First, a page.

The decline in the loan book, higher impairment charges and taxes dented the March quarter (1Q19) performance of Commercial Bank (Ceylon) PLC, Sri Lanka’s largest private lender with over Rs.1.3 trillion in assets, the interim financial accounts released to the Colombo bourse showed.
The banking group recorded earnings of Rs.3.05 per share or Rs.Rs.3.1 billion for the quarter under review, compared to Rs.4.07 per share or Rs.4.1 billion reported for the same quarter last year, reflecting a net profit fall of 24 percent year-on-year (YoY).The net interest income for the period rose 10.5 percent YoY to Rs.12.1 billion. The bank’s interest margin remained steady at 3.7 percent from last year.
The net fee and commissions grew lower than one percent YoY to record Rs.2.5 billion.
The banking group’s total operating income rose 9 percent YoY to Rs.15.1 billion but a sharp 68 percent YoY increase in impairments to Rs.1.9 billion on possible bad loans, prompted by the adoption of new accounting standards, resulted in the operating income growing only 3.5 percent YoY to Rs.13.2 billion.
The bank’s gross NPL ratio increased to 4.14 percent, from 3.24 percent as at end-December 2018, reflecting some deterioration in the asset quality. The bank’s loan book recorded a negative growth of Rs.5.6 billion since end-2018 to Rs.884.6 billion.
Commercial Bank Managing Director/CEO S. Renganathan in an earnings release said the bank followed a more cautious approach in expanding its advances portfolio during the challenging economic conditions, which has contributed to a marginal decline in the loan book in comparison to December 31, 2018.
He said this has contributed to a drop in the net interest income and has also had a cascading effect on the group’s profit after tax.
“Despite the decline in advances, I am happy to say that the bank has continued to support the SME sector, as reflected in the satisfactory growth of this portfolio during the quarter,” Renganathan added. The bank raised Rs.23 billion in deposits during the three months under consideration to reach Rs.1.02 trillion, an increase 2.34 percent from end-December 2018. The introduction of Debt Repayment Levy from October 1, 2018 cost the bank Rs.576.5 million during the March quarter, while the removal of the tax concession on the banking sector by the government resulted in the bank to pay higher income taxes.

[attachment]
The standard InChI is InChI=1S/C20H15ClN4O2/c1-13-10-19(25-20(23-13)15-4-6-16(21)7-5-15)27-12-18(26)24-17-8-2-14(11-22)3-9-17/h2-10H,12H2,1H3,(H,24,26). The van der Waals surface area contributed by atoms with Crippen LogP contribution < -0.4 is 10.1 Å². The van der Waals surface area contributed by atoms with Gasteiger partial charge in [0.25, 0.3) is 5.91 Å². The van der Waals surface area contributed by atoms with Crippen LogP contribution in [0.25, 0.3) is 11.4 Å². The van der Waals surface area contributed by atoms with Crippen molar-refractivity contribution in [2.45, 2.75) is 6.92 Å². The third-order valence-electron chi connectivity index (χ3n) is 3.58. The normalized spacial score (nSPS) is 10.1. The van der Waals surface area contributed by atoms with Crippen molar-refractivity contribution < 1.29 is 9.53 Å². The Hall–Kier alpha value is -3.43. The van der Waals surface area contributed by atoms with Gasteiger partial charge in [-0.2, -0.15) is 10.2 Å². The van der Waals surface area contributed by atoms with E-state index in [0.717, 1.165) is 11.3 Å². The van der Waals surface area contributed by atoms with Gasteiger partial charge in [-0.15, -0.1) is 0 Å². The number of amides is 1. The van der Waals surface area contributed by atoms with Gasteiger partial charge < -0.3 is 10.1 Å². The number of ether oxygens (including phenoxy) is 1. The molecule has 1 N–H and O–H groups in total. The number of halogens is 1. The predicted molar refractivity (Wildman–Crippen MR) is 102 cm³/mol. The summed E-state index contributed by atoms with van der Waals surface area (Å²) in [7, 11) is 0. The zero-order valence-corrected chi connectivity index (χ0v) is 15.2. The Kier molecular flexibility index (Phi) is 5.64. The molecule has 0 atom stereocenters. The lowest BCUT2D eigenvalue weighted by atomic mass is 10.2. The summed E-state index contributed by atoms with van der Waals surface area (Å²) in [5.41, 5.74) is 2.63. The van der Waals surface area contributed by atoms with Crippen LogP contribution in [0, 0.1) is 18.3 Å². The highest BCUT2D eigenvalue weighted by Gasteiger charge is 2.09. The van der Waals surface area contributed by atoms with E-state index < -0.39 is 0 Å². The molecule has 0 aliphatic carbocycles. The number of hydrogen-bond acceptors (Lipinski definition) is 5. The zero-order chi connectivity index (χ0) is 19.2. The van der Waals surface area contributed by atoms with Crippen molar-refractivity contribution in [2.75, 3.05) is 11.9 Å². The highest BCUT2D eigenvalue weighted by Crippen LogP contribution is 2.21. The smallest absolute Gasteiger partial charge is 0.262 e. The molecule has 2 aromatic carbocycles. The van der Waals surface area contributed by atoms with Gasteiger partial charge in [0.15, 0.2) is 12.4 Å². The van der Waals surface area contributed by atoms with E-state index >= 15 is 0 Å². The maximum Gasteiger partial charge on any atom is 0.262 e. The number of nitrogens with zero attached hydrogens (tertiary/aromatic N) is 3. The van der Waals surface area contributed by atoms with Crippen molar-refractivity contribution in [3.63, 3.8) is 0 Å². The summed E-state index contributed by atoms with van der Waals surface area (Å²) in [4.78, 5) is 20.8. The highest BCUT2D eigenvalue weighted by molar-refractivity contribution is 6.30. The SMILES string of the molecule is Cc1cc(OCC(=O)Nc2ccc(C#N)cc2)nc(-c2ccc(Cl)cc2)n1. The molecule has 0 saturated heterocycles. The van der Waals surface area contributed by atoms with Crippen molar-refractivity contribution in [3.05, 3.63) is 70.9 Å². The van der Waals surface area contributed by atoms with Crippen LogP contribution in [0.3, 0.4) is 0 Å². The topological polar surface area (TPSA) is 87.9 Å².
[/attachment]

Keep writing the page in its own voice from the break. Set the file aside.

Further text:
The income tax expense of the bank during the quarter under review rose 4.1 percent YoY to Rs.1.8 billion, which reflected an effective tax rate of 36.4 percent as opposed to 29.8 percent in the first quarter of 2018. Due to these factors, Commercial Bank said the taxes on financial services and income tax accounted for 53.13 percent of the operating profit of the group. Commercial Bank Chairman Dharma Dheerasinghe said the rate of taxation on bank continues to be a matter of concern, particularly in the context of the challenging external conditions affecting the industry.
“As a systemically important bank and as a responsible stakeholder of the economy, we need to focus on further increasing our capacity to support key sectors of the economy and while the taxes we pay represent one form of support, there are many others including SMEs that need attention,” he said.
Meanwhile, the bank’s total Tier I capital ratio (with capital buffers) at 11.353 percent, as at March 31, 2019, was comfortably above the minimum requirement of 10 percent, which became effective from January 1, 2019 under Basel III, while the total capital ratio of 15.184 percent was well in excess of the Basel III minimum requirement of 14 percent. State-run private sector pension fund, the Employees’ Provident Fund, has a 9.63 percent stake in Commercial Bank as the single largest investor, followed by DFCC Bank with a 8.59 percent stake.
High-net-worth investor Indra Silva has a 8.07 percent stake in Commercial Bank as the third largest shareholder.